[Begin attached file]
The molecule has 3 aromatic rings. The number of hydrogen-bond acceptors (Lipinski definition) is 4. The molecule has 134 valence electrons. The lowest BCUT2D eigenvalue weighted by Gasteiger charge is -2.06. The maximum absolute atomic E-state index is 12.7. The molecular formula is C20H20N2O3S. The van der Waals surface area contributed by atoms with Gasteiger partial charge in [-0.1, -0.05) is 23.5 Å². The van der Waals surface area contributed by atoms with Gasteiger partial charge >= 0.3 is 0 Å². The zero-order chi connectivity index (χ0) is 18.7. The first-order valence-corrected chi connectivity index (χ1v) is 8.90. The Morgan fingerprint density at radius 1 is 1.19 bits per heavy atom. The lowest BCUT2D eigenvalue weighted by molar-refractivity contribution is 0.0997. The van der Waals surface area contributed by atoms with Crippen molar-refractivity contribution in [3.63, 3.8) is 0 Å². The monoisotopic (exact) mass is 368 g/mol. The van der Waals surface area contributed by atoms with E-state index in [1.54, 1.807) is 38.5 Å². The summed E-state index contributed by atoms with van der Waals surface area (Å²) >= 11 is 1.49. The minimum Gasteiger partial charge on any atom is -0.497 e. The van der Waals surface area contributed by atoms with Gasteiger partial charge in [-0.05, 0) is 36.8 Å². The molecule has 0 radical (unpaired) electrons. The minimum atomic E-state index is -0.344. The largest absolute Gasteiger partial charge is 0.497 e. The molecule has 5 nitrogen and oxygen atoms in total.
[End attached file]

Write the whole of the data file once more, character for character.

The molecule has 3 aromatic rings. The number of hydrogen-bond acceptors (Lipinski definition) is 4. The molecule has 134 valence electrons. The lowest BCUT2D eigenvalue weighted by Gasteiger charge is -2.06. The maximum absolute atomic E-state index is 12.7. The molecular formula is C20H20N2O3S. The van der Waals surface area contributed by atoms with Gasteiger partial charge in [-0.1, -0.05) is 23.5 Å². The van der Waals surface area contributed by atoms with Gasteiger partial charge >= 0.3 is 0 Å². The zero-order chi connectivity index (χ0) is 18.7. The first-order valence-corrected chi connectivity index (χ1v) is 8.90. The Morgan fingerprint density at radius 1 is 1.19 bits per heavy atom. The lowest BCUT2D eigenvalue weighted by molar-refractivity contribution is 0.0997. The van der Waals surface area contributed by atoms with Crippen molar-refractivity contribution in [3.63, 3.8) is 0 Å². The monoisotopic (exact) mass is 368 g/mol. The van der Waals surface area contributed by atoms with E-state index in [1.54, 1.807) is 38.5 Å². The summed E-state index contributed by atoms with van der Waals surface area (Å²) >= 11 is 1.49. The minimum Gasteiger partial charge on any atom is -0.497 e. The van der Waals surface area contributed by atoms with Gasteiger partial charge in [-0.05, 0) is 36.8 Å². The molecule has 0 radical (unpaired) electrons. The minimum atomic E-state index is -0.344. The largest absolute Gasteiger partial charge is 0.497 e. The molecule has 5 nitrogen and oxygen atoms in total.